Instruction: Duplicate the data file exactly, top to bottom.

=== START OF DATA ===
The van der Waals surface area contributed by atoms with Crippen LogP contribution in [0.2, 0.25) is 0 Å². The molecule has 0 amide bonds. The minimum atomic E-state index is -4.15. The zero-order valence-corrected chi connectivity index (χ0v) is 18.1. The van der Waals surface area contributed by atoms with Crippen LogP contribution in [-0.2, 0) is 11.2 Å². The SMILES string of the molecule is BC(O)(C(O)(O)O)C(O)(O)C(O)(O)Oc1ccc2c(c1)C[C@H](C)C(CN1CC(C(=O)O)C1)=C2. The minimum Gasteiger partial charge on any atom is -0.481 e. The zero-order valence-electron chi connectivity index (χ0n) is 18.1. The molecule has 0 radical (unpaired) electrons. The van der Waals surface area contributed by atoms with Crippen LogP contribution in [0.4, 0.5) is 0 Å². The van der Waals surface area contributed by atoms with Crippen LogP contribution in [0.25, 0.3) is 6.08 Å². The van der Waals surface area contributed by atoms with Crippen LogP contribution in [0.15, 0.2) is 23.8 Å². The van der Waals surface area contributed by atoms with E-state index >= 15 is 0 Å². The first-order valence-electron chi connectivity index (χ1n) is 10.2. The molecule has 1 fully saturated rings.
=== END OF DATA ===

The van der Waals surface area contributed by atoms with Crippen LogP contribution in [0.2, 0.25) is 0 Å². The molecule has 0 amide bonds. The minimum atomic E-state index is -4.15. The zero-order valence-corrected chi connectivity index (χ0v) is 18.1. The van der Waals surface area contributed by atoms with Crippen LogP contribution in [-0.2, 0) is 11.2 Å². The SMILES string of the molecule is BC(O)(C(O)(O)O)C(O)(O)C(O)(O)Oc1ccc2c(c1)C[C@H](C)C(CN1CC(C(=O)O)C1)=C2. The minimum Gasteiger partial charge on any atom is -0.481 e. The zero-order valence-electron chi connectivity index (χ0n) is 18.1. The molecule has 0 radical (unpaired) electrons. The van der Waals surface area contributed by atoms with Crippen LogP contribution in [0.4, 0.5) is 0 Å². The van der Waals surface area contributed by atoms with Crippen LogP contribution in [0.25, 0.3) is 6.08 Å². The van der Waals surface area contributed by atoms with Crippen LogP contribution in [0.15, 0.2) is 23.8 Å². The van der Waals surface area contributed by atoms with E-state index >= 15 is 0 Å². The first-order valence-electron chi connectivity index (χ1n) is 10.2. The molecule has 1 fully saturated rings.